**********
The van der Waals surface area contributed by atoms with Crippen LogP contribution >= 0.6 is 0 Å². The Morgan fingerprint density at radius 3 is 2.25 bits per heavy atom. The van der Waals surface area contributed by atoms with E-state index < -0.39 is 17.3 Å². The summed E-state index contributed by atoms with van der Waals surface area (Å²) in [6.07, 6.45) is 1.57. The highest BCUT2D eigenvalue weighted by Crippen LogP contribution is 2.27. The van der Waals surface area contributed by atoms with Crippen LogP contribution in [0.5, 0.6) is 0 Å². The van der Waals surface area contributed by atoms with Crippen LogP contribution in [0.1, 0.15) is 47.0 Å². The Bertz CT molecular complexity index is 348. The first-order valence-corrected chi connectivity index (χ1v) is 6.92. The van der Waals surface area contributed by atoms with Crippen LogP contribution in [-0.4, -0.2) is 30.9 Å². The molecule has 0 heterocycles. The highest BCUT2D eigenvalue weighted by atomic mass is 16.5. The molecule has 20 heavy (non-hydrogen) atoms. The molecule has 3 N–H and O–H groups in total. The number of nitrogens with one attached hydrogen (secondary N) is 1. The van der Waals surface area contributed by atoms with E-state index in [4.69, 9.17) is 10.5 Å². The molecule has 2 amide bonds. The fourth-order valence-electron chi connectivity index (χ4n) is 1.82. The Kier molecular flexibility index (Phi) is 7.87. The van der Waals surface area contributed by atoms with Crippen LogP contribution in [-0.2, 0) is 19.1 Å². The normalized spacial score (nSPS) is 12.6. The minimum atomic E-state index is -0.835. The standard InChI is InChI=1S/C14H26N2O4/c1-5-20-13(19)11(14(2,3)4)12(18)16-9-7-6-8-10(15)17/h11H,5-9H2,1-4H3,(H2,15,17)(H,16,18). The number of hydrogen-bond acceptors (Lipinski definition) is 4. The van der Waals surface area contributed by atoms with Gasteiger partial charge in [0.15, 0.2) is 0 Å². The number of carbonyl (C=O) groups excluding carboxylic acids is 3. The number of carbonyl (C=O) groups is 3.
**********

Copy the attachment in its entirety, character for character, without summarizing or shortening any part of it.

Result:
The van der Waals surface area contributed by atoms with Crippen LogP contribution >= 0.6 is 0 Å². The Morgan fingerprint density at radius 3 is 2.25 bits per heavy atom. The van der Waals surface area contributed by atoms with E-state index < -0.39 is 17.3 Å². The summed E-state index contributed by atoms with van der Waals surface area (Å²) in [6.07, 6.45) is 1.57. The highest BCUT2D eigenvalue weighted by Crippen LogP contribution is 2.27. The van der Waals surface area contributed by atoms with Crippen LogP contribution in [0.5, 0.6) is 0 Å². The van der Waals surface area contributed by atoms with Crippen LogP contribution in [0.1, 0.15) is 47.0 Å². The Bertz CT molecular complexity index is 348. The first-order valence-corrected chi connectivity index (χ1v) is 6.92. The van der Waals surface area contributed by atoms with Crippen LogP contribution in [-0.4, -0.2) is 30.9 Å². The molecule has 0 heterocycles. The highest BCUT2D eigenvalue weighted by atomic mass is 16.5. The molecule has 20 heavy (non-hydrogen) atoms. The molecule has 3 N–H and O–H groups in total. The number of nitrogens with one attached hydrogen (secondary N) is 1. The van der Waals surface area contributed by atoms with E-state index in [4.69, 9.17) is 10.5 Å². The molecule has 2 amide bonds. The fourth-order valence-electron chi connectivity index (χ4n) is 1.82. The Kier molecular flexibility index (Phi) is 7.87. The van der Waals surface area contributed by atoms with Crippen LogP contribution in [-0.2, 0) is 19.1 Å². The normalized spacial score (nSPS) is 12.6. The minimum atomic E-state index is -0.835. The standard InChI is InChI=1S/C14H26N2O4/c1-5-20-13(19)11(14(2,3)4)12(18)16-9-7-6-8-10(15)17/h11H,5-9H2,1-4H3,(H2,15,17)(H,16,18). The number of hydrogen-bond acceptors (Lipinski definition) is 4. The van der Waals surface area contributed by atoms with Gasteiger partial charge in [0.15, 0.2) is 0 Å². The number of carbonyl (C=O) groups excluding carboxylic acids is 3. The number of carbonyl (C=O) groups is 3.